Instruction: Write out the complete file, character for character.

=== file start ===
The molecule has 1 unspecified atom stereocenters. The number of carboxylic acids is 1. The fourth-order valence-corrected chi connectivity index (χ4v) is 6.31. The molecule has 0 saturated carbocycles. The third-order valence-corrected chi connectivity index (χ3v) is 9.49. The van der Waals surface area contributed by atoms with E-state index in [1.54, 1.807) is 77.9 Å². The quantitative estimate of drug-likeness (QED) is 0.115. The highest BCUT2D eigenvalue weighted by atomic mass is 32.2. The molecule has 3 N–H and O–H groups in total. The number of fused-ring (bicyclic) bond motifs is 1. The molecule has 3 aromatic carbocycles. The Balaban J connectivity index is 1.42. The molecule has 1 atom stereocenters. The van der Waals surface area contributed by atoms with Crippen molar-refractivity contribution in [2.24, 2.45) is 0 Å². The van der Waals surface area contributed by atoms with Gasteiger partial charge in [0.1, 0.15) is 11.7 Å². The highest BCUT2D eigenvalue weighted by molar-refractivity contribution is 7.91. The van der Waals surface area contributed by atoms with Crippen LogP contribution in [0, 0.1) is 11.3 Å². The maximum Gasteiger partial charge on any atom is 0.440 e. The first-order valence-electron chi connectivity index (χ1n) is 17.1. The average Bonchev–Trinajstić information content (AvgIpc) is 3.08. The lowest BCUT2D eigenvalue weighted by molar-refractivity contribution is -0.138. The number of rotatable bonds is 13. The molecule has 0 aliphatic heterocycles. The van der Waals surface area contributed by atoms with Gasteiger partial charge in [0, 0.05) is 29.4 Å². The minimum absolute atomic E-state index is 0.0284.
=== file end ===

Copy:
The molecule has 1 unspecified atom stereocenters. The number of carboxylic acids is 1. The fourth-order valence-corrected chi connectivity index (χ4v) is 6.31. The molecule has 0 saturated carbocycles. The third-order valence-corrected chi connectivity index (χ3v) is 9.49. The van der Waals surface area contributed by atoms with E-state index in [1.54, 1.807) is 77.9 Å². The quantitative estimate of drug-likeness (QED) is 0.115. The highest BCUT2D eigenvalue weighted by atomic mass is 32.2. The molecule has 3 N–H and O–H groups in total. The number of fused-ring (bicyclic) bond motifs is 1. The molecule has 3 aromatic carbocycles. The Balaban J connectivity index is 1.42. The molecule has 1 atom stereocenters. The van der Waals surface area contributed by atoms with Crippen molar-refractivity contribution in [2.24, 2.45) is 0 Å². The van der Waals surface area contributed by atoms with Gasteiger partial charge in [0.1, 0.15) is 11.7 Å². The highest BCUT2D eigenvalue weighted by molar-refractivity contribution is 7.91. The van der Waals surface area contributed by atoms with Crippen LogP contribution in [0, 0.1) is 11.3 Å². The maximum Gasteiger partial charge on any atom is 0.440 e. The first-order valence-electron chi connectivity index (χ1n) is 17.1. The average Bonchev–Trinajstić information content (AvgIpc) is 3.08. The lowest BCUT2D eigenvalue weighted by molar-refractivity contribution is -0.138. The number of rotatable bonds is 13. The molecule has 0 aliphatic heterocycles. The van der Waals surface area contributed by atoms with Gasteiger partial charge in [0, 0.05) is 29.4 Å². The minimum absolute atomic E-state index is 0.0284.